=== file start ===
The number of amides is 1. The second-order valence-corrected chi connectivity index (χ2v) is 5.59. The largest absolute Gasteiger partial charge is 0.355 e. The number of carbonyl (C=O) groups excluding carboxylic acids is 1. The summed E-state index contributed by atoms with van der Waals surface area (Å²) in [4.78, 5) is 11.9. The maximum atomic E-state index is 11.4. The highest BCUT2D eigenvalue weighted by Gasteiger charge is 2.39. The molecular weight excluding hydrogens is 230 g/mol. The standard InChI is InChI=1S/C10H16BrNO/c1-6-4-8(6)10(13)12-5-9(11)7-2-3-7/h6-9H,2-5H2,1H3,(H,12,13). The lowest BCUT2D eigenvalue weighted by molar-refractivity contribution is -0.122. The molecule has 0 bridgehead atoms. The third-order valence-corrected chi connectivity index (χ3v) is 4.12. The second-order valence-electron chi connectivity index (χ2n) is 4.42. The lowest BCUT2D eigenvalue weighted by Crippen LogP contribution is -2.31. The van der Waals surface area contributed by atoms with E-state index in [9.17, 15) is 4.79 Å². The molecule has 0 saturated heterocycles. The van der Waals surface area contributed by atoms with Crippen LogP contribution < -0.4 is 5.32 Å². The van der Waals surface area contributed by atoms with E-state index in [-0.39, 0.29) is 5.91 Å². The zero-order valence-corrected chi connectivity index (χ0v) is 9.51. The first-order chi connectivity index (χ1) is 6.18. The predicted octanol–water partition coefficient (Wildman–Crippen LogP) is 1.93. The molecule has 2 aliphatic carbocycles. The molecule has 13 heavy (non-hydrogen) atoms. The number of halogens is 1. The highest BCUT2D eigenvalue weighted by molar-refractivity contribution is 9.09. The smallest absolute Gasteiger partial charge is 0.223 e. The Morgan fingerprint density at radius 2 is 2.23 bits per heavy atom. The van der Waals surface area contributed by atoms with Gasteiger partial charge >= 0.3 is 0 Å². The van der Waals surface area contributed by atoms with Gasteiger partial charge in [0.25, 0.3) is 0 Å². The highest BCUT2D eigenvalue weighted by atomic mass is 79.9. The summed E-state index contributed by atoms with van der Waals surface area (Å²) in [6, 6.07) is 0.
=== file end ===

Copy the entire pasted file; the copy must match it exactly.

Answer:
The number of amides is 1. The second-order valence-corrected chi connectivity index (χ2v) is 5.59. The largest absolute Gasteiger partial charge is 0.355 e. The number of carbonyl (C=O) groups excluding carboxylic acids is 1. The summed E-state index contributed by atoms with van der Waals surface area (Å²) in [4.78, 5) is 11.9. The maximum atomic E-state index is 11.4. The highest BCUT2D eigenvalue weighted by Gasteiger charge is 2.39. The molecular weight excluding hydrogens is 230 g/mol. The standard InChI is InChI=1S/C10H16BrNO/c1-6-4-8(6)10(13)12-5-9(11)7-2-3-7/h6-9H,2-5H2,1H3,(H,12,13). The lowest BCUT2D eigenvalue weighted by molar-refractivity contribution is -0.122. The molecule has 0 bridgehead atoms. The third-order valence-corrected chi connectivity index (χ3v) is 4.12. The second-order valence-electron chi connectivity index (χ2n) is 4.42. The lowest BCUT2D eigenvalue weighted by Crippen LogP contribution is -2.31. The van der Waals surface area contributed by atoms with E-state index in [9.17, 15) is 4.79 Å². The molecule has 0 saturated heterocycles. The van der Waals surface area contributed by atoms with Crippen LogP contribution < -0.4 is 5.32 Å². The van der Waals surface area contributed by atoms with E-state index in [-0.39, 0.29) is 5.91 Å². The zero-order valence-corrected chi connectivity index (χ0v) is 9.51. The first-order chi connectivity index (χ1) is 6.18. The predicted octanol–water partition coefficient (Wildman–Crippen LogP) is 1.93. The molecule has 2 aliphatic carbocycles. The molecule has 13 heavy (non-hydrogen) atoms. The number of halogens is 1. The highest BCUT2D eigenvalue weighted by molar-refractivity contribution is 9.09. The smallest absolute Gasteiger partial charge is 0.223 e. The Morgan fingerprint density at radius 2 is 2.23 bits per heavy atom. The van der Waals surface area contributed by atoms with Gasteiger partial charge >= 0.3 is 0 Å². The van der Waals surface area contributed by atoms with Gasteiger partial charge in [0.25, 0.3) is 0 Å². The highest BCUT2D eigenvalue weighted by atomic mass is 79.9. The summed E-state index contributed by atoms with van der Waals surface area (Å²) in [6, 6.07) is 0.